"I tried to write it from my perspective, but it was almost too insensitive, like 'My friend had this happen, it really sucked,'" says Cormier. "It's his words as the lyrics, shaping the whole thing." Both songs represent the continuation of Cancer Bats' grab bag approach to modern metal, with nods to Canadian thrash greats like Sacrifice and Razor brushing against wide-open Sabbath riffs and the short attention span of early Every Time I Die. Like Bears before it, which brought the sludgy riffs of Southern metal into the band's expansive sound, D.S.O.L. remains inclusive without losing its own identity, cementing the band as an eclectic, heavy band with no time for or interest in sub-genre constraints. With nods to everyone from Entombed to Pantera to Sleep, it's clear from the diverse sounds that span the album's 11 tracks that Cancer Bats are students and fans of anything that rips. And inside its lyrical darkness, there's still the positive outlook Cormier was searching for, embodied by the "Dead Set on Living" rallying cry.
"Once our friend came up with that idea, that was it," says Cormier. "It applied to him, it applied to us. What we do with this band, what we do living day to day. No more getting bogged down. It's about living to the fullest."
There is little doubt that D.S.O.L. is the band's heaviest outing to date, even more crushing and immediate than the aggro-as-fuck Bears. The band's approach, recording as much as they could live off-the-floor, succeeds in crafting songs that sound heavy without being overburdened by excessive layers of guitars, bass, sub-bass, and sub-sub-bass-bass. While the band's inner circle had some doubts about long-time engineers and producers Erik Ratz and Kenny Luong working on what Cormier refers to in scare quotes as their "metal album," Ratz was keen to remind everyone that his career was kick-started in the Toronto suburbs with a band called Sacrifice.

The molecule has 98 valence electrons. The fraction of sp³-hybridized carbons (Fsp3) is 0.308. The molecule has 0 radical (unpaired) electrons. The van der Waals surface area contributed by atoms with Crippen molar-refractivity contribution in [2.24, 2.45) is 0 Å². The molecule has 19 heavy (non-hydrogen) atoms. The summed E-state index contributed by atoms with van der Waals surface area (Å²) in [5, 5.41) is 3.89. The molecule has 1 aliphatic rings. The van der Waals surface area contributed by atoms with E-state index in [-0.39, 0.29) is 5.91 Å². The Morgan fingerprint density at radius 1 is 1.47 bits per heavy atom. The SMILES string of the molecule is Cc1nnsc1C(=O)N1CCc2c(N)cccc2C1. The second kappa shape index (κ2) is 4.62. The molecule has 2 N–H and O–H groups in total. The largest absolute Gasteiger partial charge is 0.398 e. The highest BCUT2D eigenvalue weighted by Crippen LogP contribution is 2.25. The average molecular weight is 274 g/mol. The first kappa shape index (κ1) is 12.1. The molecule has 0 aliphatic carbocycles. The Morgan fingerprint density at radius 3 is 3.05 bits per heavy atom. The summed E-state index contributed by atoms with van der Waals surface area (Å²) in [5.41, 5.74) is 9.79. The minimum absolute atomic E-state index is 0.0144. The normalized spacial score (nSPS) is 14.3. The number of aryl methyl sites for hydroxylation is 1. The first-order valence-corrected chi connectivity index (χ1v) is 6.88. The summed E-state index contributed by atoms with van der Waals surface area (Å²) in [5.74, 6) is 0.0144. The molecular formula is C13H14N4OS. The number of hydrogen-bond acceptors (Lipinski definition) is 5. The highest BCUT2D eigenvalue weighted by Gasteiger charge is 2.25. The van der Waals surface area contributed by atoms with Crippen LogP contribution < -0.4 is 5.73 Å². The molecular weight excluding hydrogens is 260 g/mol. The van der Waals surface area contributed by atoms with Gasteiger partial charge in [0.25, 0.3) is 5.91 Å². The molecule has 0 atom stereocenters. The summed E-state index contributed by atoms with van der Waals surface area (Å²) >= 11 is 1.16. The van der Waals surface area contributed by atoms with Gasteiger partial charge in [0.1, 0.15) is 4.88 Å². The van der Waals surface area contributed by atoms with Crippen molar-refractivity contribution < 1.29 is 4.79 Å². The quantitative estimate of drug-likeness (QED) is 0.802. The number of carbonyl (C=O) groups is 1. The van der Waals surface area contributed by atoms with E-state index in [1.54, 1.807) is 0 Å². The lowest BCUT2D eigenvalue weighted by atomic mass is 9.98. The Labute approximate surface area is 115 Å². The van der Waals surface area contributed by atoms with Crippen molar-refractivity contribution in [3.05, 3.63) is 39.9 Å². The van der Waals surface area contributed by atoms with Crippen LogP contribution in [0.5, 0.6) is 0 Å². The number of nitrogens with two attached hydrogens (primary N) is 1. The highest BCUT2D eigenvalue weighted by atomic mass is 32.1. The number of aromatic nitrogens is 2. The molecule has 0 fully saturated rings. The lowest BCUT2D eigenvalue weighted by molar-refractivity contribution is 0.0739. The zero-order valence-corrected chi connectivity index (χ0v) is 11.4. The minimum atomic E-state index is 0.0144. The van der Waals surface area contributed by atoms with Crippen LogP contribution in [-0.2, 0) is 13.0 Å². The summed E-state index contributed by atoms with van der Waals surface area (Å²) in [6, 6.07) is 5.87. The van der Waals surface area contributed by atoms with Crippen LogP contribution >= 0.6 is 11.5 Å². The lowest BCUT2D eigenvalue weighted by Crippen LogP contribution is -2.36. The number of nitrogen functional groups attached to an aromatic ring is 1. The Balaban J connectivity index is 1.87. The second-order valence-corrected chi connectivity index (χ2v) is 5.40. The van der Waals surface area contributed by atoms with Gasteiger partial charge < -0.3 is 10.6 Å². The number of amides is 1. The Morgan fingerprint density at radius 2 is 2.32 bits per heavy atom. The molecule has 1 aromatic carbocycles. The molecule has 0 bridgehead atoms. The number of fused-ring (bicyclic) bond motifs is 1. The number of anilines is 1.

"I remember them talking about needing some kind of 'story' in regards to the production team, so I mentioned that I produced a Sacrifice album," says Ratz. "I kind of said it as a joke originally, because I figured that their UK management wouldn't know who they were." Clearly, Ratz's obscure piece of Canuck thrash name-dropping worked, and he and Luong were brought on for their fourth Cancer Bats full-length. And for good measure, they brought Rob Urbinati from Sacrifice in to do guest vocals on "R.A.T.S."
Talking about Cancer Bats and D.S.O.L., it's clear that Cormier doesn't want to be misunderstood ― even when he discusses the pre-Bears managerial shitstorm or the soul-searching that followed it, the future of Cancer Bats is one thing that has never been in doubt. "Dead Set on Living" is more than a great mantra and a cool-sounding acronym; it offers a succinct snapshot of a collective headspace, of the band and the friends they consider an invaluable part of their identity.
"I want to make a point that we were never like, 'Should we still be a band?' But you do have to have that conversation, because you can get caught up in your own momentum," says Cormier. "Like, 'Do we just do this because it's what we do?' No, we do it because we love it. We do it because we love being in a band. We don't do this because this is our job and we're hoping it's going to work. If, at 32, that's our goal, I should just get a job. I do this because I love to tour. And I love playing shows. Because I love Red Deer, and I want to make it back to Red Deer."